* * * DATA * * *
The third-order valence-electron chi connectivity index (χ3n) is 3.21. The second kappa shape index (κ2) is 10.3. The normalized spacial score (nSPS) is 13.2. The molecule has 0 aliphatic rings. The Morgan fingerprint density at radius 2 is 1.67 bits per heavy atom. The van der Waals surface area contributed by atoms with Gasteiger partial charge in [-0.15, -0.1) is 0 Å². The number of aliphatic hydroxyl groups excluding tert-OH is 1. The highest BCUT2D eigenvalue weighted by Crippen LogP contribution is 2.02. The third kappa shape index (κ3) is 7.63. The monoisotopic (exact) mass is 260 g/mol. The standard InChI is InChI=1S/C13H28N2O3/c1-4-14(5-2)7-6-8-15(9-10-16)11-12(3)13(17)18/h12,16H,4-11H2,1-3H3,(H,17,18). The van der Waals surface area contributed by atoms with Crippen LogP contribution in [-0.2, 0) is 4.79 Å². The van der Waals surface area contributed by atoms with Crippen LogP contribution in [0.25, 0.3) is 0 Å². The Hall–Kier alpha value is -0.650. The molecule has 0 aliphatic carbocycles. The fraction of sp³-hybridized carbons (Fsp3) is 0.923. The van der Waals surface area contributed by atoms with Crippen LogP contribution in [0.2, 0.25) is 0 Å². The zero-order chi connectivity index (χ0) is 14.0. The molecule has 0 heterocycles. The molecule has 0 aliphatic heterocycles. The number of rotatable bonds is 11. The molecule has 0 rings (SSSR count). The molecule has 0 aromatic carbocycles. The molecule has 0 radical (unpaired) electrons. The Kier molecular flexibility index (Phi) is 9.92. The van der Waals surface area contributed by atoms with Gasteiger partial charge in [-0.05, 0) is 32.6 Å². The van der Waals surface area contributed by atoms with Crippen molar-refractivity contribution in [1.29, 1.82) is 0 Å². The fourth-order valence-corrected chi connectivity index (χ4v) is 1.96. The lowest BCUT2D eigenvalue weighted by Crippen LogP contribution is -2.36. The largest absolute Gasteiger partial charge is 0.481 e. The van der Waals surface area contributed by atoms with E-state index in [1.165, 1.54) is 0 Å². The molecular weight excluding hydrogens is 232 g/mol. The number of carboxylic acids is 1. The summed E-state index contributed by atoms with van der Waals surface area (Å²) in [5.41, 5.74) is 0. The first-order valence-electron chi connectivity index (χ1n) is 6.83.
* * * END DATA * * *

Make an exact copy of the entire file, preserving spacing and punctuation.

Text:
The third-order valence-electron chi connectivity index (χ3n) is 3.21. The second kappa shape index (κ2) is 10.3. The normalized spacial score (nSPS) is 13.2. The molecule has 0 aliphatic rings. The Morgan fingerprint density at radius 2 is 1.67 bits per heavy atom. The van der Waals surface area contributed by atoms with Gasteiger partial charge in [-0.15, -0.1) is 0 Å². The number of aliphatic hydroxyl groups excluding tert-OH is 1. The highest BCUT2D eigenvalue weighted by Crippen LogP contribution is 2.02. The third kappa shape index (κ3) is 7.63. The monoisotopic (exact) mass is 260 g/mol. The standard InChI is InChI=1S/C13H28N2O3/c1-4-14(5-2)7-6-8-15(9-10-16)11-12(3)13(17)18/h12,16H,4-11H2,1-3H3,(H,17,18). The van der Waals surface area contributed by atoms with Crippen LogP contribution in [-0.2, 0) is 4.79 Å². The van der Waals surface area contributed by atoms with Crippen LogP contribution in [0.25, 0.3) is 0 Å². The Hall–Kier alpha value is -0.650. The molecule has 0 aliphatic carbocycles. The fraction of sp³-hybridized carbons (Fsp3) is 0.923. The van der Waals surface area contributed by atoms with Crippen LogP contribution in [0.2, 0.25) is 0 Å². The zero-order chi connectivity index (χ0) is 14.0. The molecule has 0 heterocycles. The molecule has 0 aliphatic heterocycles. The number of rotatable bonds is 11. The molecule has 0 rings (SSSR count). The molecule has 0 aromatic carbocycles. The molecule has 0 radical (unpaired) electrons. The Kier molecular flexibility index (Phi) is 9.92. The van der Waals surface area contributed by atoms with Gasteiger partial charge in [-0.05, 0) is 32.6 Å². The van der Waals surface area contributed by atoms with Crippen molar-refractivity contribution in [1.29, 1.82) is 0 Å². The fourth-order valence-corrected chi connectivity index (χ4v) is 1.96. The lowest BCUT2D eigenvalue weighted by Crippen LogP contribution is -2.36. The largest absolute Gasteiger partial charge is 0.481 e. The van der Waals surface area contributed by atoms with E-state index in [1.165, 1.54) is 0 Å². The molecular weight excluding hydrogens is 232 g/mol. The number of carboxylic acids is 1. The summed E-state index contributed by atoms with van der Waals surface area (Å²) in [5.41, 5.74) is 0. The first-order valence-electron chi connectivity index (χ1n) is 6.83.